Boyhood, bad luck, abuse, and, most of all, revenge sound like
pedestrian subjects for a movie, but in the hands of accomplished
writer and director Barry Levinson (DINER, THE NATURAL, TIN MEN, BUGSY,
GOOD MORNING VIETNAM, RAIN MAN, and BUGSY) they are anything but.
Spanning two decades and with a star studded cast all at the top
of their form, Levinson's SLEEPERS is a phenomenal film experience.
For reasons that partially escape me, this film had the same effect on
me as THE SHAWSHANK REDEMPTION. Both were filled with marvelous
performances and both had people in dire circumstances coping in ways
that earned the empathy of their audience.
The Cliff's Notes version of the film would be "revenge," but if
that makes you think of some cheap Charles Bronson action flick, then
think again. The revenge here comes much later and in much more subtle
and surprising ways. Although certain portions are shocking, this is
not one of those exploitive shows nor even one of the sensational, even
if excellent shows like PULP FICTION.
For the record, let me say that I approached the film as fiction.
It is reported to be based on fact, but whether it is or not is in some
dispute. This is a great film regardless of its veracity. In fact,
the single best part of the film is the highly literate script by
Levinson based on Lorenzo Carcaterra's novel. There is just enough
humor in it to break the tension, but the script is filled with moving
The film, set in Hells Kitchen in New York, starts in the summer
of 1966. Told with heavy narration by Lorenzo, a. k. a. Shakes (Jason
Patric and Joseph Perrino as the younger Shakes), he begins with "This
is a true story about friendship that runs deeper than blood." As he
introduces the friends of his boyhood, he tells us that "Michael (Brad
Renfro as the younger and Brad Pitt as the older Michael) was the most
sexually experienced of us, which means he had kissed a girl on more
than two occasions."
Although they are counseled against it by their tough priest,
Father Bobby (Robert De Niro), the four friends: Shakes, Michael, Tommy
(Jonathan Tucker as the younger and Billy Crudup as the older) and John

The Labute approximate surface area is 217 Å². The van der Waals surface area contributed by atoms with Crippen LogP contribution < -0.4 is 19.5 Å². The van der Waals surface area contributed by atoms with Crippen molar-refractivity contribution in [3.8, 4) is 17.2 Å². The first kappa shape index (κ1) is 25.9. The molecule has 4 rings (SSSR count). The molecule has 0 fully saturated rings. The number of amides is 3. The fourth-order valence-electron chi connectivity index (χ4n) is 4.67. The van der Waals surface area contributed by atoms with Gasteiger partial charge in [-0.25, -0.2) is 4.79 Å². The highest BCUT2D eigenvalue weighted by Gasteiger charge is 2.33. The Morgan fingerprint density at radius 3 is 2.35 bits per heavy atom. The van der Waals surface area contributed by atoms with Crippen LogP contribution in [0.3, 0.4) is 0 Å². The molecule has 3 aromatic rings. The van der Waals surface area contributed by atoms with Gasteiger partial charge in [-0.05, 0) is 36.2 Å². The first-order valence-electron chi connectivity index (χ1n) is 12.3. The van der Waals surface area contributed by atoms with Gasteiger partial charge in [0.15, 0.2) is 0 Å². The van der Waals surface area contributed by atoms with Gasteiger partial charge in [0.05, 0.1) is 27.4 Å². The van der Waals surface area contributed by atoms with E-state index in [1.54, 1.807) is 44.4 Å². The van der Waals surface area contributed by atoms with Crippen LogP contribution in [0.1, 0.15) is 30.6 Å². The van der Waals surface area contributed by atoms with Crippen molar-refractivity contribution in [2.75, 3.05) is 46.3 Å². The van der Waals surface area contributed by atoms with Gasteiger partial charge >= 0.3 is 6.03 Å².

(Geoffrey Wigdor as the younger and Ron Eldard as the older) go to work
for a Mafia boss named King Benny (Vittorio Gassman). They are good
kids who go to mass and serve as acolytes, but like all boys,
especially ones in rough neighborhoods like Hell's Kitchen, they have
their wild sides.
As Shakes relates, "the sun tapped out at 98 degrees on the day
our lives were forever changed". On that day they start to commit the
pettiest of petty crimes, but their plan goes awry in arguably the most
powerful sequence in the picture and one of the best this year. After
that it is off to a hellacious year in reform school where the sadistic
guards include Sean Nokes (Kevin Bacon) and Ferguson (Terry Kinney).
When Father Bobby comes to visit them in the reformatory, Shakes
tells us, "I couldn't look at him. He might look right through the
fear and the shame, right through to the truth."
Also in the film is their friend Carol (Monica Polito as the
younger and Minnie Driver as the older) and Dustin Hoffman as an
alcoholic lawyer named Danny Snyder. I am going to resist the urge to
tell you any more of the plot. You need to see the movie. Few films
have so many actors displaying their talent so effectively. I left the
theater nothing short of amazed at what I had just seen. Exquisitely
In case you are wondering about the title, Shakes explains that,
"sleepers was the street name for anybody who spent time in a juvenile
facility." He also tells us that after seven years your record is
purged so that you were never there and whatever happened, didn't.
SLEEPERS runs 2:32, but feels like half that long since your eyes
stay glued to the screen. SLEEPERS is rated R for strong language,
brief nudity, violence, and believable but not carefully done scenes of
the rape of boys. Teenagers, if they go, should be older and mature.
I give this film my strongest recommendation and rate it a full ****.
Copyright © 1996 Steve Rhodes